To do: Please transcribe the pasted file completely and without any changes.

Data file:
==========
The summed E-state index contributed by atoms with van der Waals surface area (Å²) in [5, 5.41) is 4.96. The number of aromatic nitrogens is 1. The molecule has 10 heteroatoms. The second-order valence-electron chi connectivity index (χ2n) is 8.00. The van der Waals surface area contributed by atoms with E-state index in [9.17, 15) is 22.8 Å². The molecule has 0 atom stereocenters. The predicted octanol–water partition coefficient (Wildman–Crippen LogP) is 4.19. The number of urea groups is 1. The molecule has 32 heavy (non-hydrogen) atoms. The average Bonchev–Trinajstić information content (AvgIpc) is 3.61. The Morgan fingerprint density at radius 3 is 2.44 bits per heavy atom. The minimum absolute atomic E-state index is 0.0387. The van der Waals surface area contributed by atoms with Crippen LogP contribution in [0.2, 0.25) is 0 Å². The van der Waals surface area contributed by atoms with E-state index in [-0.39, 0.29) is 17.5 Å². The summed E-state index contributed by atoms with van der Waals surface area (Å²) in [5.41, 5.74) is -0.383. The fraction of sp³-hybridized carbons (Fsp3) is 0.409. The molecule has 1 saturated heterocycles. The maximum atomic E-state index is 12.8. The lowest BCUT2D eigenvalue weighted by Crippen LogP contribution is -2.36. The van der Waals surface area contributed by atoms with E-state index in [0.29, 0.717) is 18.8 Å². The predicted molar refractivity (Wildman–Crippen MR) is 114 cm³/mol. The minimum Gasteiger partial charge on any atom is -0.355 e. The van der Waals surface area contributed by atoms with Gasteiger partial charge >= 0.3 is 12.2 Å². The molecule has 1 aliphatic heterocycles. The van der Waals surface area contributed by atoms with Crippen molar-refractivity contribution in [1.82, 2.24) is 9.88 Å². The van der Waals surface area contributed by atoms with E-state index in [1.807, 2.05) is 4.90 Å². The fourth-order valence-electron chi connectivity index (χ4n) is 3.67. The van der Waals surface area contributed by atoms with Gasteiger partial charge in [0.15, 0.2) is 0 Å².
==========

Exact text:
The summed E-state index contributed by atoms with van der Waals surface area (Å²) in [5, 5.41) is 4.96. The number of aromatic nitrogens is 1. The molecule has 10 heteroatoms. The second-order valence-electron chi connectivity index (χ2n) is 8.00. The van der Waals surface area contributed by atoms with E-state index in [9.17, 15) is 22.8 Å². The molecule has 0 atom stereocenters. The predicted octanol–water partition coefficient (Wildman–Crippen LogP) is 4.19. The number of urea groups is 1. The molecule has 32 heavy (non-hydrogen) atoms. The average Bonchev–Trinajstić information content (AvgIpc) is 3.61. The Morgan fingerprint density at radius 3 is 2.44 bits per heavy atom. The minimum absolute atomic E-state index is 0.0387. The van der Waals surface area contributed by atoms with Crippen LogP contribution in [0.2, 0.25) is 0 Å². The van der Waals surface area contributed by atoms with E-state index in [-0.39, 0.29) is 17.5 Å². The summed E-state index contributed by atoms with van der Waals surface area (Å²) in [5.41, 5.74) is -0.383. The fraction of sp³-hybridized carbons (Fsp3) is 0.409. The molecule has 1 saturated heterocycles. The maximum atomic E-state index is 12.8. The lowest BCUT2D eigenvalue weighted by Crippen LogP contribution is -2.36. The van der Waals surface area contributed by atoms with E-state index in [0.29, 0.717) is 18.8 Å². The predicted molar refractivity (Wildman–Crippen MR) is 114 cm³/mol. The minimum Gasteiger partial charge on any atom is -0.355 e. The van der Waals surface area contributed by atoms with Gasteiger partial charge >= 0.3 is 12.2 Å². The molecule has 1 aliphatic heterocycles. The van der Waals surface area contributed by atoms with Crippen molar-refractivity contribution in [1.82, 2.24) is 9.88 Å². The van der Waals surface area contributed by atoms with E-state index in [1.807, 2.05) is 4.90 Å². The fourth-order valence-electron chi connectivity index (χ4n) is 3.67. The van der Waals surface area contributed by atoms with Gasteiger partial charge in [0.15, 0.2) is 0 Å².